“They adopted the same filthy policies of Hosni Mubarak’s state security — they only reinforced it with machine guns and military helicopters,” he said. “I work closely with Islamist Courts that are always against the criminal acts of the police and their informants. They targeted me because I am always against the drug dealers and criminals hired by the police as informants.”
“If their intelligence were reliable, why are they still being attacked in major cities a month after the campaign started?” Abu Rugba added.
His younger brother was released after being questioned by prosecutors, and remained in custody for more than two weeks despite three release warrants signed by the prosecutor’s office, according to Abu Rugba.
Meanwhile, Abu Rugba and three other brothers are on the most wanted list — one is 13 and another 15 years old.
“If we sensed any justice in this military campaign, I would turn myself in immediately," Abu Rugba said. "But how do you expect me to cooperate with those who raided my house and humiliated my family in a similar way to Mubarak’s police.”
Residents of tribal community were not the only ones outraged by the recent military operations in Sinai, or critical of them.
“The latest events proved how weak and debilitated Egypt’s national security is, there has been absolutely no security grip over Sinai — this was clearly proven over the past few weeks,” said former Air Force Gen. Mohamed Okasha, who led a squadron of fighter jets between 1967 and 1973.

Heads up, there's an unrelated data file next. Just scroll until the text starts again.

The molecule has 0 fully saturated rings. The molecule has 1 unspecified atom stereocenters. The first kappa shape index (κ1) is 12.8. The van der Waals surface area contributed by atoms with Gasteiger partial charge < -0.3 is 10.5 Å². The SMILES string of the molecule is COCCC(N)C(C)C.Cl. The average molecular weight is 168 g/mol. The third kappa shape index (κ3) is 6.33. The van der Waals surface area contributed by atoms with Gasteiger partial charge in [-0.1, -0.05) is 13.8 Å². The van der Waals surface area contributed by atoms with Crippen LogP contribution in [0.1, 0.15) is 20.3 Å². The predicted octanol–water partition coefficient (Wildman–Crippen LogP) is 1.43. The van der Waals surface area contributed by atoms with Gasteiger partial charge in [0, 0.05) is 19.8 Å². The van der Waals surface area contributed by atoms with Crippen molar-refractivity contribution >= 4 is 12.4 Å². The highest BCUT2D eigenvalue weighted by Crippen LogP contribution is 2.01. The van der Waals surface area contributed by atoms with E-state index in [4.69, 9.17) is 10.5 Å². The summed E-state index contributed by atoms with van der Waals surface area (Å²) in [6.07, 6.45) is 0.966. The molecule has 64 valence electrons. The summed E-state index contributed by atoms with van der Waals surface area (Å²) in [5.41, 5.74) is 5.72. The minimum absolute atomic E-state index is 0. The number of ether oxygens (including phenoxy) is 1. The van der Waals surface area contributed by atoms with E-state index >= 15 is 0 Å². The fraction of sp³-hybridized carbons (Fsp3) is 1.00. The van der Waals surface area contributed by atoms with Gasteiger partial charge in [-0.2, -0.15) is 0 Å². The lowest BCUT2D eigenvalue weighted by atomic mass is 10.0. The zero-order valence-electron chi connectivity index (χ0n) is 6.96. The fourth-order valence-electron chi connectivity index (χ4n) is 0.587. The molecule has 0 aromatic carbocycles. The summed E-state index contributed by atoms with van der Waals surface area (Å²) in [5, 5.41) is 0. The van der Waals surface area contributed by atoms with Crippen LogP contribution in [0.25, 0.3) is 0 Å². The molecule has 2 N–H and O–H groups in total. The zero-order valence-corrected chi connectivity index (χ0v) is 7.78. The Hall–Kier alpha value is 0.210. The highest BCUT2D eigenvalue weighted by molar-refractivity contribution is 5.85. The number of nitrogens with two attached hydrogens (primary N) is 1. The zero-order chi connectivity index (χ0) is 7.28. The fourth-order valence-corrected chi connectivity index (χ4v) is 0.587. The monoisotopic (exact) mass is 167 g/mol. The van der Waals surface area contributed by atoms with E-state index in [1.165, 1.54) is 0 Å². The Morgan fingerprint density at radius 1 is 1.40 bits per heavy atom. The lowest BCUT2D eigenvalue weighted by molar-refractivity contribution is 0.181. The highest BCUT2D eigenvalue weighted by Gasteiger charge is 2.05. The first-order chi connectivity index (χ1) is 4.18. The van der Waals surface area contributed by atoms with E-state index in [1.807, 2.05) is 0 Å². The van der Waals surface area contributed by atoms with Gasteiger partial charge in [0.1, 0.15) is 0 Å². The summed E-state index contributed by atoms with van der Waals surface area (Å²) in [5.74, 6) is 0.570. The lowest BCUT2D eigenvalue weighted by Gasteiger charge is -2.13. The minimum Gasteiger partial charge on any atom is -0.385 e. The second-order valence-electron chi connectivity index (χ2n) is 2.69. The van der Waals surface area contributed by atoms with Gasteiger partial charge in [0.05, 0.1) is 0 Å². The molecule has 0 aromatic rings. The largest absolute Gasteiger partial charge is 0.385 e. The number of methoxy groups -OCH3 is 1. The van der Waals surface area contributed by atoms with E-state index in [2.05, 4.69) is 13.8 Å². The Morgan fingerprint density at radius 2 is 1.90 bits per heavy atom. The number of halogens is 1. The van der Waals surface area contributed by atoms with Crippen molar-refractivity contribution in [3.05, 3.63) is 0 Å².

“When President Morsi flew to Rafah and announced that he would personally take charge of the operation, we felt a bit optimistic. But our optimism has diminished with the withdrawal of reinforcements after Israeli complaints, wavering statements by the military, unconvincing numbers of deaths among armed militants – and most recently, it became as scandalous as armed militants attacking the authorities in the heart of a major city, El-Arish.”
“Morsi’s government now resembles Mubarak’s government and military with their lack of transparency and deceptive information,” he added.
In the border town of Rafah, residents say the military, which they had hoped would take over during the uprising that forced Mubarak out of office, is now hated because of adopting the former regime’s exceptional and at times brutal security measures.
“Initially, I was happy that a military campaign would finally bring back that stability we have been missing for years," said Ibrahim El-Menaei, deputy chairman of the Arab Tribes Union, an association preserving tribal heritage and attempting to resolve community issues in Sinai. "But I was shocked to hear those lies being spread on local and international channels, not to mention the poor and confused performance we are seeing here on the ground.”
“The authorities will never be able to maintain security without trusting and gaining the trust of citizens," he added, speaking from his house in Mehdeyya, a village south of Rafah regularly described by the military as a stronghold of armed militants. "They should know that imitating the former regime, attacking homes and detaining innocent civilians is not the way to gain that trust.”
“If they continue with these policies," he added, "they can forget about the Sinai.”
Mohannad Sabry is an Egyptian journalist based in Cairo. He has written for McClatchy newspapers and The Washington Times, and served as managing editor of Global Post's reporting fellowship "Covering the Revolution" in Cairo as well as a contributor to its special reports "Tahrir Square" and "Egypt: the military, the people." Sabry has also worked as a field producer for several TV news shows including PBS NewsHour and Frontline. Sabry, born in Saudi Arabia and raised around the world, returned to Cairo in 2001 and has been covering Egypt since 2005.